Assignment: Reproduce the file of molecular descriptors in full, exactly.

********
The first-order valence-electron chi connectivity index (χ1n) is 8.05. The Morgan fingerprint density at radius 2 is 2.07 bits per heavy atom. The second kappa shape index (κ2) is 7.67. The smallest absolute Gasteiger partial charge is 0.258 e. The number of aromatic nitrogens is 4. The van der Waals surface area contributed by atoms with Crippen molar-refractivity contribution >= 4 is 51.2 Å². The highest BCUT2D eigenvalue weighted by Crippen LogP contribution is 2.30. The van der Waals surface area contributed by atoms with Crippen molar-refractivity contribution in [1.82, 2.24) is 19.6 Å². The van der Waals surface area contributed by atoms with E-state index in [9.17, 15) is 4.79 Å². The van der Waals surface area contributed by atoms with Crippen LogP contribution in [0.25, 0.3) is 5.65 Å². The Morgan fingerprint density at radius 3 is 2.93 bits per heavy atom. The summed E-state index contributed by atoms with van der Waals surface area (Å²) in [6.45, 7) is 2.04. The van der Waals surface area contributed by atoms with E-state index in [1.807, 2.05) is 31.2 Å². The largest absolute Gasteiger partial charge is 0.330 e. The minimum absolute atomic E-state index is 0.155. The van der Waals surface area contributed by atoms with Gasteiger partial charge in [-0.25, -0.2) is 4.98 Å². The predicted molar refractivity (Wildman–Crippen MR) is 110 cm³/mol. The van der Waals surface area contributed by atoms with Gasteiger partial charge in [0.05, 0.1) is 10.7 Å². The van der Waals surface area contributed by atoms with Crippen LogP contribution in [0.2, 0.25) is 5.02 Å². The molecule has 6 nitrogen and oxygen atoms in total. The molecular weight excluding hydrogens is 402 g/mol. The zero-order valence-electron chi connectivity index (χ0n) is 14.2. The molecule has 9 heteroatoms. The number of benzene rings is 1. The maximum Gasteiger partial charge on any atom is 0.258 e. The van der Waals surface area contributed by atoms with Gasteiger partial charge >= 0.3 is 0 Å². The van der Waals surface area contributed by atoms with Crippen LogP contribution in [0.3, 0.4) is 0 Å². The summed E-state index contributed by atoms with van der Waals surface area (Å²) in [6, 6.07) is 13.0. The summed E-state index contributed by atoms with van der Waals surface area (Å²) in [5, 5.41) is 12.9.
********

The first-order valence-electron chi connectivity index (χ1n) is 8.05. The Morgan fingerprint density at radius 2 is 2.07 bits per heavy atom. The second kappa shape index (κ2) is 7.67. The smallest absolute Gasteiger partial charge is 0.258 e. The number of aromatic nitrogens is 4. The van der Waals surface area contributed by atoms with Crippen molar-refractivity contribution >= 4 is 51.2 Å². The highest BCUT2D eigenvalue weighted by Crippen LogP contribution is 2.30. The van der Waals surface area contributed by atoms with Crippen molar-refractivity contribution in [1.82, 2.24) is 19.6 Å². The van der Waals surface area contributed by atoms with E-state index in [9.17, 15) is 4.79 Å². The van der Waals surface area contributed by atoms with Crippen LogP contribution in [0.25, 0.3) is 5.65 Å². The Morgan fingerprint density at radius 3 is 2.93 bits per heavy atom. The summed E-state index contributed by atoms with van der Waals surface area (Å²) in [6.45, 7) is 2.04. The van der Waals surface area contributed by atoms with E-state index in [1.807, 2.05) is 31.2 Å². The largest absolute Gasteiger partial charge is 0.330 e. The minimum absolute atomic E-state index is 0.155. The van der Waals surface area contributed by atoms with Gasteiger partial charge in [-0.25, -0.2) is 4.98 Å². The predicted molar refractivity (Wildman–Crippen MR) is 110 cm³/mol. The van der Waals surface area contributed by atoms with Gasteiger partial charge in [0.05, 0.1) is 10.7 Å². The van der Waals surface area contributed by atoms with Crippen LogP contribution in [0.2, 0.25) is 5.02 Å². The molecule has 6 nitrogen and oxygen atoms in total. The molecular weight excluding hydrogens is 402 g/mol. The zero-order valence-electron chi connectivity index (χ0n) is 14.2. The molecule has 9 heteroatoms. The number of benzene rings is 1. The maximum Gasteiger partial charge on any atom is 0.258 e. The van der Waals surface area contributed by atoms with Gasteiger partial charge >= 0.3 is 0 Å². The van der Waals surface area contributed by atoms with Crippen LogP contribution in [0.3, 0.4) is 0 Å². The summed E-state index contributed by atoms with van der Waals surface area (Å²) in [6, 6.07) is 13.0. The summed E-state index contributed by atoms with van der Waals surface area (Å²) in [5, 5.41) is 12.9.